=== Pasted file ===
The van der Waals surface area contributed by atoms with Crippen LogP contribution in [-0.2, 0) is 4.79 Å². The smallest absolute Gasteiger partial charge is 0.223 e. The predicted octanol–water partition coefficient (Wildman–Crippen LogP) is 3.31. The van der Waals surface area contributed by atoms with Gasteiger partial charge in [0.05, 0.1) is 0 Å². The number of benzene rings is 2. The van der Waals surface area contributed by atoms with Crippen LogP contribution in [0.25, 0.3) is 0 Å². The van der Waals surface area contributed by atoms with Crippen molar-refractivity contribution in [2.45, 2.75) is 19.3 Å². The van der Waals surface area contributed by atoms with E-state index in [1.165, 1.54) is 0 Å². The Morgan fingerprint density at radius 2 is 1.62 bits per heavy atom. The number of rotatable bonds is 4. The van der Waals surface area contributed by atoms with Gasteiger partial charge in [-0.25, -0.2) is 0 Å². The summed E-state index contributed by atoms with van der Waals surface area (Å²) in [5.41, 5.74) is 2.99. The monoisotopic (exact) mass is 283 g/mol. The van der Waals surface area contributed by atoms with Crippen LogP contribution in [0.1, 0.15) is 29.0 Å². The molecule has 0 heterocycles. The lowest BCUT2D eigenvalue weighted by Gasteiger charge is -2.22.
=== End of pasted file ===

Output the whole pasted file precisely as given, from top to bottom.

The van der Waals surface area contributed by atoms with Crippen LogP contribution in [-0.2, 0) is 4.79 Å². The smallest absolute Gasteiger partial charge is 0.223 e. The predicted octanol–water partition coefficient (Wildman–Crippen LogP) is 3.31. The van der Waals surface area contributed by atoms with Gasteiger partial charge in [0.05, 0.1) is 0 Å². The number of benzene rings is 2. The van der Waals surface area contributed by atoms with Crippen LogP contribution in [0.25, 0.3) is 0 Å². The van der Waals surface area contributed by atoms with Crippen molar-refractivity contribution in [2.45, 2.75) is 19.3 Å². The van der Waals surface area contributed by atoms with E-state index in [1.165, 1.54) is 0 Å². The Morgan fingerprint density at radius 2 is 1.62 bits per heavy atom. The number of rotatable bonds is 4. The van der Waals surface area contributed by atoms with Gasteiger partial charge in [-0.25, -0.2) is 0 Å². The summed E-state index contributed by atoms with van der Waals surface area (Å²) in [5.41, 5.74) is 2.99. The monoisotopic (exact) mass is 283 g/mol. The van der Waals surface area contributed by atoms with Crippen LogP contribution in [0.1, 0.15) is 29.0 Å². The molecule has 0 heterocycles. The lowest BCUT2D eigenvalue weighted by Gasteiger charge is -2.22.